Industry Trends & Analysis


About the Market

The Defense and Homeland Security market represents nearly 5% of U.S. GDP and is comprised of a diversified mix of companies whose activities range from the manufacture of complex systems and subsystems, to supporting vital government operations and services, to developing next generation, cutting-edge technologies. It is an industry that is constantly changing to take advantage of new technologies and to meet ongoing and emerging threats.

To effectively benchmark and represent the industry, the SPADE Defense Index was developed to adapt to changes in the Department of Defense and military community. It represents the manufacturers of naval vessels, military aircraft, armored vehicles, missiles and munitions and their associated electronics and systems, as well as firms involved with battlespace awareness, C4ISR, network centric warfare, homeland security including border security and biometric screening systems, space systems, and military cybersecurity efforts.

Continuing global instability around the world ensures that the sector will likely remain a focus for the foreseeable future. Currently around the world, there are military and security situations involving several dozen countries including those in Syria, Russia, North Korea, China, Africa, Iran, and Afghanistan. The statistics on the number of terror incidents that claim more than a 50 lives at a time are shocking.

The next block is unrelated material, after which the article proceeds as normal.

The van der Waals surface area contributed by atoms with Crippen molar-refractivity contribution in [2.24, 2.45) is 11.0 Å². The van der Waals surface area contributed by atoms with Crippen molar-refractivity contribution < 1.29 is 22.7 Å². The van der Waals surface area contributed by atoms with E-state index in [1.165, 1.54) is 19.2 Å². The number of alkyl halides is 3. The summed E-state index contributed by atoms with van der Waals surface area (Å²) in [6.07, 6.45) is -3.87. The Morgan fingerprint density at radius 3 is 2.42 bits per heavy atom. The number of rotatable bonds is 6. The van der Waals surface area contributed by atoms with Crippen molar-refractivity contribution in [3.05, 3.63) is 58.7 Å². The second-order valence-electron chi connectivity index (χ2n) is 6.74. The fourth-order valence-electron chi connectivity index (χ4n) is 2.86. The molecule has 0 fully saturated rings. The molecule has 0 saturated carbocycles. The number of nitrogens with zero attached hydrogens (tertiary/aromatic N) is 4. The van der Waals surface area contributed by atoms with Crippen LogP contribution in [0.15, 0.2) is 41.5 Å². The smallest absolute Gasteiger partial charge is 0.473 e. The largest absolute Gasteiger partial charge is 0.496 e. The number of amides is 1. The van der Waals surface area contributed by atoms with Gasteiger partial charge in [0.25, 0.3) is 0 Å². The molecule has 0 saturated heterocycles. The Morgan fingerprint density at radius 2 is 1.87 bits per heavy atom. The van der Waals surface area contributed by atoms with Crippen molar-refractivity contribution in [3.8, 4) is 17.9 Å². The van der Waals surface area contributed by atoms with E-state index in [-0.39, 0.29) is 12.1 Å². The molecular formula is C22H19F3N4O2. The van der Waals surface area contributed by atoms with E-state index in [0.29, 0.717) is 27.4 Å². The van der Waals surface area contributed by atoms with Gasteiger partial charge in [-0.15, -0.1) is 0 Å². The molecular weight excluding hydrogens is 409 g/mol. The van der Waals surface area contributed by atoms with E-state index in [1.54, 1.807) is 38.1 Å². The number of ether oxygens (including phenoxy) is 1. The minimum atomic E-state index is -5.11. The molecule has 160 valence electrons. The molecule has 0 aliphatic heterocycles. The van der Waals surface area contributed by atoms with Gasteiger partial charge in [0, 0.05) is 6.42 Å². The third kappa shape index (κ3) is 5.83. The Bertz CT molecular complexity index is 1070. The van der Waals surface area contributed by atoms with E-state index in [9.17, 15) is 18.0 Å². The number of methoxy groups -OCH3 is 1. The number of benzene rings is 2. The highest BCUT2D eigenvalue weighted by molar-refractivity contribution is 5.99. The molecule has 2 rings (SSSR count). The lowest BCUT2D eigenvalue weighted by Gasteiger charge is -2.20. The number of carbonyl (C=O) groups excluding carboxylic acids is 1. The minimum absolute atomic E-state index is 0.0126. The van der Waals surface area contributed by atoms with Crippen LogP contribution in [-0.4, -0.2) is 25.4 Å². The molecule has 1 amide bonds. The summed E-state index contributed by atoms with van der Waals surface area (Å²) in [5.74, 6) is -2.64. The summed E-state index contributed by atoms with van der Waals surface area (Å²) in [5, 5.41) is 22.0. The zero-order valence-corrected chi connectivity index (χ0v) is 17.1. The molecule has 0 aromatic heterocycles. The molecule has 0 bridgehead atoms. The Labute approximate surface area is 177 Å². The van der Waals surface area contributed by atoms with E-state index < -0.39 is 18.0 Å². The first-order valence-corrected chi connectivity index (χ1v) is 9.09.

While from an investment perspective, the sector can be seen as a type of insurance on global instability, the sector’s performance over the past two decades has produced results significantly above the broader market. Over the past 15 years, the SPADE Defense Index has outperformed the S&P500 by nearly 350%.

The top and bottom lines of companies are being driven by:

  • Spending by governments for defense and security–now total nearly $1.74 Trillion in 2017 (SIPRI),
  • A major upcycle in the procurement of commercial aircraft designed to fly with increased fuel efficiencies,
  • The emergence of spending on cybersecurity and other advanced technologies,
  • A rise in international defense sales, and
  • New commercial sector opportunities.

Additionally, over the past 40 years, as the sector has showed steady gains, it has also shown the ability to recoup from declines when factoring in reinvested dividends–even during periods of budget tightening. Even after this extended move higher, many analysts continue to believe that the sector continues to present opportunities.




U.S. Defense Budget Since 9/11